Tuesday, April 29, 2014

EUTIC - European and interdisciplinary research network on issues and uses of information and communication technologies is pleased to announce its X Symposium - The role of ICT in the design of informational and cognitive processes, to be held in October 22-24, 2014, at Universidade NOVA de Lisboa, Portugal. 

  • Scenarios for digital learning;
  • Information and communication science and technology;
  • Political and institutional communication;
  • Publishing and dissemination of information;
  • Culture promotion and heritage preservation;
  • Management and organisational strategies in the professional world;  
  • Employment and social inclusion;
  • Environmental protection and nature conservation.

Important Dates:
  • Call for papers - 7th March 2014 (extended to 12th May 2014)
  • EUTIC 2014 LISBON - 22, 23, 24th October 2014


Tuesday, April 22, 2014

CSEDU 2015: Call for Papers

CSEDU 2015, the International Conference on Computer Supported Education, aims at becoming a yearly meeting place for presenting and discussing new educational environments, best practices and case studies on innovative technology-based learning strategies, institutional policies on computer supported education including open and distance education, using computers. In particular, the Web is currently a preferred medium for distance learning and the learning practice in this context is usually referred to as e-learning. CSEDU 2014 is expected to give an overview of the state of the art as well as upcoming trends, and to promote discussion about the pedagogical potential of new learning and educational technologies in the academic and corporate world.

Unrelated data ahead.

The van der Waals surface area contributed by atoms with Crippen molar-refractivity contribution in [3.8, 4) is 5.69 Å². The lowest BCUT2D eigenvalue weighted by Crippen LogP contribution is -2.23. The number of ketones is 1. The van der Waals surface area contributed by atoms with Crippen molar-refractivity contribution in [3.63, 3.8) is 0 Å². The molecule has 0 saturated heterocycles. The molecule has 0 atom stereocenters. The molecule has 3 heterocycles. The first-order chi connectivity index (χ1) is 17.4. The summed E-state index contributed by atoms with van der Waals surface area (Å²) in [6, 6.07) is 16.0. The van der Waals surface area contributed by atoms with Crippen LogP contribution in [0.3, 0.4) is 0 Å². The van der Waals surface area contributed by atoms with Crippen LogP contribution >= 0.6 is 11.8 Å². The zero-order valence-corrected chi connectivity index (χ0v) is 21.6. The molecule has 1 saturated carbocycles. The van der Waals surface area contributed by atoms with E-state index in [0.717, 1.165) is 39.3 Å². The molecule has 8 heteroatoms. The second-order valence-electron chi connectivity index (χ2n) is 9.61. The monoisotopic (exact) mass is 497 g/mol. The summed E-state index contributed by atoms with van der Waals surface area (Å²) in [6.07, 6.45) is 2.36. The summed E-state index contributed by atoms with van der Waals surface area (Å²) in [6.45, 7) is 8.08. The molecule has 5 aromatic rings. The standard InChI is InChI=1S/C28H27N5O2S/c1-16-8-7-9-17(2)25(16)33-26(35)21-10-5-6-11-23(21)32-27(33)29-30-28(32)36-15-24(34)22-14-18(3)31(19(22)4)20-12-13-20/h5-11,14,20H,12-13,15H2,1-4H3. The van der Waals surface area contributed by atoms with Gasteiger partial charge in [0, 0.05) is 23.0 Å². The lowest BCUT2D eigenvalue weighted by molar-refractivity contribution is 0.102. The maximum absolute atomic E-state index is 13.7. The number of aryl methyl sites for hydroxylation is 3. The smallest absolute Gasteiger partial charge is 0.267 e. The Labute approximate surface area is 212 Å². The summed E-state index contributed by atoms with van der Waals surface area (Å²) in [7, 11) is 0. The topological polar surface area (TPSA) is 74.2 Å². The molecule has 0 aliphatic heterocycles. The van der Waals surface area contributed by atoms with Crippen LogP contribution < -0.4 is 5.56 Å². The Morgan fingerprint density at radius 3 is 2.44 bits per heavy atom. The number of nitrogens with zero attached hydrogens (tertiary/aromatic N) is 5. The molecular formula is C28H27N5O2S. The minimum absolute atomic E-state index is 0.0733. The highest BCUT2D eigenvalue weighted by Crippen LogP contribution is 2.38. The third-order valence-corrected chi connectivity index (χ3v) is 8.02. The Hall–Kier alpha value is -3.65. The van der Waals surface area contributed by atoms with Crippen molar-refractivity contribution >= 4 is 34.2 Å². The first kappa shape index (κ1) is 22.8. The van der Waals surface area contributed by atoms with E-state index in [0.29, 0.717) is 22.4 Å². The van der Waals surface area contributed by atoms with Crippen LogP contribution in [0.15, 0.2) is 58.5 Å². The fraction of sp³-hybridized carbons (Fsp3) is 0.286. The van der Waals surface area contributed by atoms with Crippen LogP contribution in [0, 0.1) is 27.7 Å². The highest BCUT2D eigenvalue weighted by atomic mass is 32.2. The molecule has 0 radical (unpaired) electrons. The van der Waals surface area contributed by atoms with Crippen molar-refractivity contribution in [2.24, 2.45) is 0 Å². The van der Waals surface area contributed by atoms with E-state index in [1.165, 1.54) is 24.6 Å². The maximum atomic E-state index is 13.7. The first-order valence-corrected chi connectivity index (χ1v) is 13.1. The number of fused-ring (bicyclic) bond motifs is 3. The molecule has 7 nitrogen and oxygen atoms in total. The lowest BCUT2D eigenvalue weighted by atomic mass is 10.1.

Conference Areas:
  • Information Technologies Supporting Learning 
  • Learning/Teaching Methodologies and Assessment 
  • Social Context and Learning Environments 
  • Domain Applications and Case Studies 
  • Ubiquitous Learning
Upcoming Deadlines:
  • Regular Paper Submission: December 16, 2014
  • Regular Paper Authors Notification: March 11, 2015
  • Regular Paper Camera Ready and Registration: March 25, 2015

Wednesday, April 16, 2014

Vote for the Top 100 Tools for Learning 2014

Vote for the Top 100 Tools for Learning 2014 until Friday 26 September 2014. The list will be revealed on Monday, 29 September 2014. It is possible to vote through the c4lpt website or by tweeting to @C4LPT. Voters much choose 10 tools for learning.